We all remember our English teacher’s admonition: “Don’t use the same word twice.” I thought of this as I was writing a landing page for a financial services client. I had used the word help five times in two paragraphs. That sent me scurrying to the thesaurus. I did manage to edit out a couple of helps. In this case, using the same word repeatedly was boring.
But many times you do want to use the same word or phrase repeatedly. Changing words midstream confuses the reader. Here’s an example:
Did you wonder whether the facilitator, meeting leader, and meeting consultant were all the same? Your creative writing instructor may give you extra credit for inventiveness–three different ways to describe the same person in one paragraph! But your readers would deduct points for confusion.
See how much clearer this is:
Sometimes the problem with inconsistency isn’t within a paragraph or section but throughout a long document. I often see inconsistency with references to books or articles. For example, a research report on endangered wildlife cites The Birdwatcher’s Handbook: A Field Guide to Identifying North American Birds. The first book citation includes the entire title. But subsequent citations refer to the book as The Birdwatcher’s Handbook, handbook, guide, and field guide.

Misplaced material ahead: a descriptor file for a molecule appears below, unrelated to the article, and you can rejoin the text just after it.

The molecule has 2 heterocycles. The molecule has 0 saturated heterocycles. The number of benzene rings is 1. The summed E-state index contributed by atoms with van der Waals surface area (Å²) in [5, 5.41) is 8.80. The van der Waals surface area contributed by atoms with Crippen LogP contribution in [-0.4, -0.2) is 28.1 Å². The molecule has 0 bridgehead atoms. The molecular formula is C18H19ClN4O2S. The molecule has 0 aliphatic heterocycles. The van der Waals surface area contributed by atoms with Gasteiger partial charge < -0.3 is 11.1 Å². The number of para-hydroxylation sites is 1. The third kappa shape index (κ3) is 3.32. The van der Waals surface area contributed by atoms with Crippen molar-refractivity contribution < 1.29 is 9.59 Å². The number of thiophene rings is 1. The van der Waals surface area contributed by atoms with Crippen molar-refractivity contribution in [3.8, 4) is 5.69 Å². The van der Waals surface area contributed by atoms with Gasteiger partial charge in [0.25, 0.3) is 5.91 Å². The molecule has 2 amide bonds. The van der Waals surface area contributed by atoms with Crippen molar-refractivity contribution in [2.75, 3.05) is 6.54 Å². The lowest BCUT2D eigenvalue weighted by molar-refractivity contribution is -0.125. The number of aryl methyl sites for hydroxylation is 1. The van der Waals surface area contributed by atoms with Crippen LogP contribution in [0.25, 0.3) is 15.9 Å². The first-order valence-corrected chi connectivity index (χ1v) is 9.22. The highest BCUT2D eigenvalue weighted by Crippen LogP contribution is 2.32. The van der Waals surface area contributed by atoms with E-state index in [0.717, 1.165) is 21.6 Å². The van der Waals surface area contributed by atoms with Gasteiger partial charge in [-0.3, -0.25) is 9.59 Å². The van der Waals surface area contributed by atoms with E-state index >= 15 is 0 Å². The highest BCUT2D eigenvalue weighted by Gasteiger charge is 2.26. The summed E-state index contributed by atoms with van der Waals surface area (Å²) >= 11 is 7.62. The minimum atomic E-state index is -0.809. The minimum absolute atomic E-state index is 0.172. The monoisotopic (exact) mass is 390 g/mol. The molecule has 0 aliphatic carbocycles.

The inconsistency causes the reader to ask: Are they all references to the same book, or is the writer citing different publications? The inconsistency gets especially knotted if the report also cites a publication with a similar name such as National Geographic Field Guide to the Birds of North America.
To set the reader straight, the research report author should follow the first citation of each publication with a short-form that readily distinguishes each book, then use the short-form consistently throughout:
- The Birdwatcher’s Handbook: A Field Guide to Identifying North American Birds (Birdwatcher’s Handbook)
- National Geographic Field Guide to the Birds of North America (National Geographic Field Guide)
Perhaps avant-garde writer Gertrude Stein famously made the best case for using the same term consistently: “A rose is a rose is a rose.”
— Marilynne Rudick (guest blogger)